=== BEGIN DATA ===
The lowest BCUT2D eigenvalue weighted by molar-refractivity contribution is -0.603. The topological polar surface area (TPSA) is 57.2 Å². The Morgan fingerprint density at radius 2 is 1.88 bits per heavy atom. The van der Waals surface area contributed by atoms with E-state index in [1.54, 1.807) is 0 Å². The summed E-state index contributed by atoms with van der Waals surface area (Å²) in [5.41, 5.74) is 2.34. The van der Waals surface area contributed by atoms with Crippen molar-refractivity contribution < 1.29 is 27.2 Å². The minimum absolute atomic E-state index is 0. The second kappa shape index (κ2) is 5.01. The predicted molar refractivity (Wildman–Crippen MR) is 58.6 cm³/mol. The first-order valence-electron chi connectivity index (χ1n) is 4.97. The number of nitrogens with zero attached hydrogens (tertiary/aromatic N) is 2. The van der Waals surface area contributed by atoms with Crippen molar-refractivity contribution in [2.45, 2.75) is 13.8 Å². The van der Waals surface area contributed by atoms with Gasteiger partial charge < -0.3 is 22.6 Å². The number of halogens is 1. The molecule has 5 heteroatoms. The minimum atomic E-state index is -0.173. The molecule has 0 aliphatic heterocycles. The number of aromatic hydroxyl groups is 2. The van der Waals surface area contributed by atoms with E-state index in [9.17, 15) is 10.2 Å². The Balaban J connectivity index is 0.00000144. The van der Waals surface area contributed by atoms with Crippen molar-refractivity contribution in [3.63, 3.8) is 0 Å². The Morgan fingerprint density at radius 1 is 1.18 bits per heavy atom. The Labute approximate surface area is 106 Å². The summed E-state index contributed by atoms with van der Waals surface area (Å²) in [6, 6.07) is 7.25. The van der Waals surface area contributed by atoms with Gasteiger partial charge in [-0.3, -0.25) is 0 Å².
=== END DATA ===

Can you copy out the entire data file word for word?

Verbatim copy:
The lowest BCUT2D eigenvalue weighted by molar-refractivity contribution is -0.603. The topological polar surface area (TPSA) is 57.2 Å². The Morgan fingerprint density at radius 2 is 1.88 bits per heavy atom. The van der Waals surface area contributed by atoms with E-state index in [1.54, 1.807) is 0 Å². The summed E-state index contributed by atoms with van der Waals surface area (Å²) in [5.41, 5.74) is 2.34. The van der Waals surface area contributed by atoms with Crippen molar-refractivity contribution < 1.29 is 27.2 Å². The minimum absolute atomic E-state index is 0. The second kappa shape index (κ2) is 5.01. The predicted molar refractivity (Wildman–Crippen MR) is 58.6 cm³/mol. The first-order valence-electron chi connectivity index (χ1n) is 4.97. The number of nitrogens with zero attached hydrogens (tertiary/aromatic N) is 2. The van der Waals surface area contributed by atoms with Crippen molar-refractivity contribution in [2.45, 2.75) is 13.8 Å². The van der Waals surface area contributed by atoms with Gasteiger partial charge < -0.3 is 22.6 Å². The number of halogens is 1. The molecule has 5 heteroatoms. The minimum atomic E-state index is -0.173. The molecule has 0 aliphatic heterocycles. The number of aromatic hydroxyl groups is 2. The van der Waals surface area contributed by atoms with E-state index in [9.17, 15) is 10.2 Å². The Balaban J connectivity index is 0.00000144. The van der Waals surface area contributed by atoms with Crippen molar-refractivity contribution in [3.63, 3.8) is 0 Å². The Morgan fingerprint density at radius 1 is 1.18 bits per heavy atom. The Labute approximate surface area is 106 Å². The summed E-state index contributed by atoms with van der Waals surface area (Å²) in [6, 6.07) is 7.25. The van der Waals surface area contributed by atoms with Gasteiger partial charge in [-0.3, -0.25) is 0 Å².